Sunday, May 13, 2012 | 2 a.m.
A budget is not just a plan to spend money. It’s a statement of priorities — a paper-and-ink manifesto of what an elected official or board believes is important.
In an ideal world, the budget matches a politician’s campaign promises. And if it doesn’t, the public can decide whether to vote the person out.
But what happens when a major portion of a public budget is put in the hands of someone who isn’t elected and isn’t subject to the decisions of an elected board?
Such is the case when a labor dispute heads to arbitration. And in the aftermath of two recent cases in which arbitrators were handed cases with multimillion-dollar implications, some are questioning where the accountability lies.
In Clark County, the school district lost an arbitration battle worth $63 million over teacher salary increases for education level and longevity. The district says the decision will force as many as 1,000 teacher layoffs — unless the state can swoop in with some federal money to reduce that number.
In Washoe County, an arbitrator decided last year the school district couldn’t require teachers to take a 2.5 percent pay cut to help manage its growing budget shortfall.
Both cases came down to the question: Does the district have enough money to afford the salaries at issue?
And in both cases, despite the fact revenues are plummeting, the arbitrator made the binding decision that the school district could afford it.
In Washoe County, superintendent Heath Morrison stipulated that the district had the funds but unsuccessfully made the case that the district needed to save the money — about $12 million over two years — to deal with looming future budget holes. Other employee groups in the district agreed to the pay cut, but the teachers decided to fight for their salaries.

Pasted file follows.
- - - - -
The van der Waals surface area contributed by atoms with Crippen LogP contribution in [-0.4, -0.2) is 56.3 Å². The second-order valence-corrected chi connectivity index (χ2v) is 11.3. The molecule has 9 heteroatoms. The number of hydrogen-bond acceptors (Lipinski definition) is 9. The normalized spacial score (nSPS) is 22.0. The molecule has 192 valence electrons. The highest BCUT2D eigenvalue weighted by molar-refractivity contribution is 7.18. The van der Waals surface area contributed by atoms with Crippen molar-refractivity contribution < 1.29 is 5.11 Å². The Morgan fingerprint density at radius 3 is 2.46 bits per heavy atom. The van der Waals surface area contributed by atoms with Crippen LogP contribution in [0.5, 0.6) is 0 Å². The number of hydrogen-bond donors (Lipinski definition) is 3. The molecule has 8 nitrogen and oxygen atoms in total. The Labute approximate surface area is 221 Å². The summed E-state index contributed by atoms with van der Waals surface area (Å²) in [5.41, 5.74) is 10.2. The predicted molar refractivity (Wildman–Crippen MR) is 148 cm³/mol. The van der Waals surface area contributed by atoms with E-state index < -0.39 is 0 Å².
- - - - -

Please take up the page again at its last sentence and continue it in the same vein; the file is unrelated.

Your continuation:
“My frustration about the binding arbitration process is it really boils down to one thing, and that is ability to pay,” Morrison said on “To the Point,” the television public affairs show I host. “An arbitrator just looks at, ‘Well, you got the reserves.’ They don’t have to look at next year or the following year. They’re just looking at this year.
“They wield incredible influence, incredible power. There’s no ability to talk about what’s important for the organization in the long term. They make a decision and there’s no accountability for them because they are not elected officials. And we have to live with their decisions.”
So far, few have called for the outright elimination of binding arbitration. Such decisions can cut both ways, and teachers unions have been on the losing side of a fair number of them.
But the two cases highlight a growing call for changes to the arbitration system, giving arbitrators more flexibility to consider arguments beyond the immediate funding question, perhaps, or the ability to “cherry pick” from the offers presented by both sides rather than simply ratifying one of them in its entirety.
Union officials say sour grapes from the losing side isn’t enough to call the entire system into question.
“That the superintendents didn’t get their way and are in a snit over it is not a viable argument against a system that has worked well since the law extended binding arbitration to teachers,” said Gary Peck, executive director of the Nevada State Education Association. “Binding arbitration works. It’s worked for a long time, and there’s no reason to believe it didn’t work in this case.”
Ruben Murillo, president of the Clark County Education Association, said using an arbitrator to objectively evaluate arguments from both sides takes politics out of budget decisions that affect lives.
“I don’t believe anything needs to be changed with binding arbitration,” he said. “What needs to be changed is the ability for teachers to have a stronger voice. Give us back our right to strike.”
Dale Erquiaga, Gov. Brian Sandoval’s senior adviser, confirmed the administration had begun considering ways to address binding arbitration in the next legislative session. He pointed out the state was required to backfill local funding shortages to a certain extent.
“They’re now cost shifting to the state,” he said. “We can’t have their collective bargaining agreements cost the state. These (arbitrator) decisions have guaranteed that binding arbitration will be on the radar screen next session.”